It’s a real shame the film never got the attention it deserved. Was ‘widely’ released just a couple of months ago, and quickly died at the box office. Find it online, or rent it – you won’t like the tone and some of the finger-pointing – but I hope you will approve of the ideas and intent. The last time something similar was on the big screen was probably “The Name of the Rose”, in 1986. I still remember Sean Connery musing: “How many more rooms? Ah! How many more books? No one should be forbidden to consult these books freely.” Oh, and if you will sit through all the black and white portrayal of Christians vs. Jews (yes, the film does show a little bias, but there’s a reason for it), and wait until the closing scenes, please compare it with the opening sequence, and consider the end-credits. Knowledge is invaluable, and freedom of expression – if mixed with careful misinformation campaigns – can be a devastating weapon. Sadly, it’s still used today…

Agora. 4th century Egypt. The famous Alexandria library. Rachel Weisz, Alejandro Amenabar, Oscar Isaac, Max Minghella. Get it. It’s worth your time.

At the Movies is canceled

Disney/ABC is pulling the plug on the popular ‘movie-critics-going-at-each-other’ show in August. It lasted 24 years. As far as I know, At the Movies died when Roger Ebert lost his voice in 2006. Yes, Gene Siskel’s death in 1999 was a big blow to the show, but the two of them have been doing it so long between ’75 and ’99 and knew each other so well that Ebert was able to continue the legacy of intelligent, informed, entertaining arguments about the state of cinema. He had a tough season with rotating guests in ’99-’00 (Kevin Smith and Richard Roeper were my personal favourites). Roeper stuck around for a few seasons as a second chair to Ebert, but the last few years were a big mess. ABC/Disney tried to put in Ben Mankiewicz and Jeffrey Lyons , but  got horrible reception, bad ratings, and people just didn’t like them. Besides, what the hell happened to Roeper? Pushed out?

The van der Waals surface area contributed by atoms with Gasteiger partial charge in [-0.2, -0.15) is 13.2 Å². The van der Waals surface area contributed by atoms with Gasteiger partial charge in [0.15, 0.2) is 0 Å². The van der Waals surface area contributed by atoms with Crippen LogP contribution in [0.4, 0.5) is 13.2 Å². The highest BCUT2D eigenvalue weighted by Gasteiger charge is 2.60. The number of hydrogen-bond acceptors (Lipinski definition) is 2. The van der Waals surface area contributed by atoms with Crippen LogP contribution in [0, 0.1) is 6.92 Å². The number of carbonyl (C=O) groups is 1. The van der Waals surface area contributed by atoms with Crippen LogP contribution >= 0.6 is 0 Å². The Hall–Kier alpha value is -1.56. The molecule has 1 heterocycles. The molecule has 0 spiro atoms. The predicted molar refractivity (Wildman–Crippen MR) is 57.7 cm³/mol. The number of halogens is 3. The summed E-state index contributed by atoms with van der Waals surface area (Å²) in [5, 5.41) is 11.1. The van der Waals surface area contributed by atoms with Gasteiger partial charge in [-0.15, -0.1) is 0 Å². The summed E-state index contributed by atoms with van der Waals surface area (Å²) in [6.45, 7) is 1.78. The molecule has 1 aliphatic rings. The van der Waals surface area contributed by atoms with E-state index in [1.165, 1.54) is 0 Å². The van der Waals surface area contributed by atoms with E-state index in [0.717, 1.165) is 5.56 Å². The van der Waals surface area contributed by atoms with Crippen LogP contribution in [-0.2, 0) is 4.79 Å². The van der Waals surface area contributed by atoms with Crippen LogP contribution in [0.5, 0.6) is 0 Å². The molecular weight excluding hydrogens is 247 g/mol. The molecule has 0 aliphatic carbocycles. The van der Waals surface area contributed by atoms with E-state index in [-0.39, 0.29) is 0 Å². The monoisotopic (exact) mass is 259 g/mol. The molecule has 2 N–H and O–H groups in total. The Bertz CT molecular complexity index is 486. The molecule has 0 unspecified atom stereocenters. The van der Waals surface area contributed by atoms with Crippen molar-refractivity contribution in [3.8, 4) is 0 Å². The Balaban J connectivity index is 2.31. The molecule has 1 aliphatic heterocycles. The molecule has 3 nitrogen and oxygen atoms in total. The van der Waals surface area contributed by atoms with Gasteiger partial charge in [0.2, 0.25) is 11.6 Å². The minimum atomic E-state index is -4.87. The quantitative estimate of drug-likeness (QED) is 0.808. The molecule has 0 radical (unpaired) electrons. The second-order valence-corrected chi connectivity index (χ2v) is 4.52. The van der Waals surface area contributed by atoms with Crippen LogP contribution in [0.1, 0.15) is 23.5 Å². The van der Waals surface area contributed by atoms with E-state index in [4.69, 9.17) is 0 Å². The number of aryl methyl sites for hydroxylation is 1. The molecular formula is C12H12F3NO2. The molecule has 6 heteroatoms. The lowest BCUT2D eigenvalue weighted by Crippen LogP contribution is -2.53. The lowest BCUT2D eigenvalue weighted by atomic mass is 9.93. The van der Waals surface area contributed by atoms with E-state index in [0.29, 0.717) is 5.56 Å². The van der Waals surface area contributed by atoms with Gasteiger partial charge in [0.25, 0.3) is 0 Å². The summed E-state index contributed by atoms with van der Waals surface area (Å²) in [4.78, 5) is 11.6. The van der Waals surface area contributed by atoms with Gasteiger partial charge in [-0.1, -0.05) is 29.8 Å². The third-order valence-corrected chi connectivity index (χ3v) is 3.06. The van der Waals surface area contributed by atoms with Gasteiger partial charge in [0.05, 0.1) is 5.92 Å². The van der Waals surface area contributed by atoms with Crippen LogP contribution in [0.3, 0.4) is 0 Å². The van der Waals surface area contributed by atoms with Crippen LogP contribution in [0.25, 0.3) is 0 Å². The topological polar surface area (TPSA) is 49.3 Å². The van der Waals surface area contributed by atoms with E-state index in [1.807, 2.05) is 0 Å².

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Sydney Pollack RIP

Sydney Pollack has died or cancer. What a terrible loss – the director of Tootsie, The Way We Were, The Firm, Out of Africa, and so many other films – the kind of movies you never watch just once – he’s no longer with us. He was also a gifted actor, appearing in many memorable scenes from the last couple of decades – Changing Lanes, Michael Clayton, Eyes Wide Shut, The Player, Husbands and Wives.
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Death of a President (2006)

This movie was one of my top choices at Toronto Film Fest. Unfortunately, the media blew the controversy out of proportion as soon as the film was announced, and I could not get a ticket to see it back in September. The good news, I was able to see it before it rolls out in movie theaters this coming Friday. The bad news is that the media is still desperately trying to bury/boycott/kill this movie, all without a valid reason. The movie theaters might be empty – a real shame. Death of a President is an odd film, but it has a point to make, makes it splendidly, and despite the volatile subject matter, deals with it in a mature way. Anyone, and I mean ANYONE who dismisses it as a liberal propaganda, or an invitation for a real assassination of the president has not seen the movie and clearly doesn’t know what s/he is talking about. It’s as if a review was based solely on the title. Why I never…
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Al Franken: God Spoke (2006)

We rarely get political on this site, hence the absence of Michael Moore’s and Al Gore’s controversial documentaries, or any documentaries for that matter. However, when a well-known comedian jumps into book publishing, then talk radio, and even politics – all with great success, it must be noted. Al Franken, one of few truly creative minds that came out of Saturday Night Live ensemble is here with a documentary movie. “God Spoke” – the fun starts right there, with the title. For those not familiar with the man, and his political work over the past few years – pick up his books. The documentary is a natural extension of the books – it is a gentle introduction to how a one-line writer got involved in press headlines, in local politics, and eventually in Washington shenanigans – while still remaining a comedian and entertainer at heart. For those who have read Al’s bestselling “Lies, and the Lying Liars Who Tell Them”, and recently, “The Truth in Jokes” – some of scenes in this movie will be familiar. Juxstaposed with news reels, and with Al’s early SNL work – this film is a story of a personal journey, in a way – a man’s ongoing battle for truth.